Making a jig is all about efficiency, even though it doesn’t feel like it at all when you’re making one. They are used by artisans of all walks, from woodworkers to metalworkers, fabric artists and painters. They are painstaking to get right and take loads more time than we usually plan or expect, but they are worth it for the time and effort saved when finally finished.
Makers create jigs to help expedite both mass production work and also in order make a custom piece. Jigs can be made from wood, steel/metal, bone/hide, leather, a piece of tin, string, and basically any other scrap you have on hand that’ll do the trick.
Before I had tinsmithing stakes, I used PVC pipe and a vise to form copper sheet metal. That’s a jig. Before I had a jigsaw, I used wood, cut with a saw and sanded, in order to create unique shapes for forming metal. Some jigs still are a combination of wood and metal bits that have held up (or not) when making handles for copper cookware.
Bob taught me to use ¼ soft steel to make jigs as well, which requires the use of said jigsaw to cut, with various blades for the finer edges. A grinding wheel and sanding finishes off the rough and sharp edges.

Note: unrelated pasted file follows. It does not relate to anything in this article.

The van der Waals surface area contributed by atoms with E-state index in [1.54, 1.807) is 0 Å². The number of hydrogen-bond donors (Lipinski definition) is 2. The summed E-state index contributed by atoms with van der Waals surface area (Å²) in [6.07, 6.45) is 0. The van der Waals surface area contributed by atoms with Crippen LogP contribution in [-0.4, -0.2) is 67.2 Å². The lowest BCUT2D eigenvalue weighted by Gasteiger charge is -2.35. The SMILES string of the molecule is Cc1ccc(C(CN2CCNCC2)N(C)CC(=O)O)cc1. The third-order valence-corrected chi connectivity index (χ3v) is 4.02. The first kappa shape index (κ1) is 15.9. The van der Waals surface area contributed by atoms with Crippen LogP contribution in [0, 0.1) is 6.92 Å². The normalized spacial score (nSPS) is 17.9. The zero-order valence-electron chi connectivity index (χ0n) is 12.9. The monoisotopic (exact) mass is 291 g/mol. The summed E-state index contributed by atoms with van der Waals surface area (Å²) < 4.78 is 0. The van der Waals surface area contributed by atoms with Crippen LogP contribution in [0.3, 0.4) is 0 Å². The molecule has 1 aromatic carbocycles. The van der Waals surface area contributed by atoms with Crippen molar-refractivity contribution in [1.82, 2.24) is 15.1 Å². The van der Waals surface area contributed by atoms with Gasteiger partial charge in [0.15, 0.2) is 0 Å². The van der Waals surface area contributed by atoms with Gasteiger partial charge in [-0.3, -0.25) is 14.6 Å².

What a jig also requires is math. I’m really very slow at math, especially fractions and decimals, so you can believe this is my least favorite part. I’d rather spend more time with the saw and grinding wheel. A checking of figures over and over again, measuring to a millimeter at times, and taking into account any particularities of the piece the jig is being made to help produce. Will you need a thicker metal than ¼? Will you need a wood backing to keep the metal from getting scratched?
There is some trial and error to a jig, just like making a custom piece of cookware. However, when it’s figured out, a jig can save oodles of time, and make the creation of a piece so much easier, nicer, and faster.
So next time you sort of groan to yourself when you realize you need to stop everything and create a jig for yourself, know you’re not alone and it’s going to be worth it.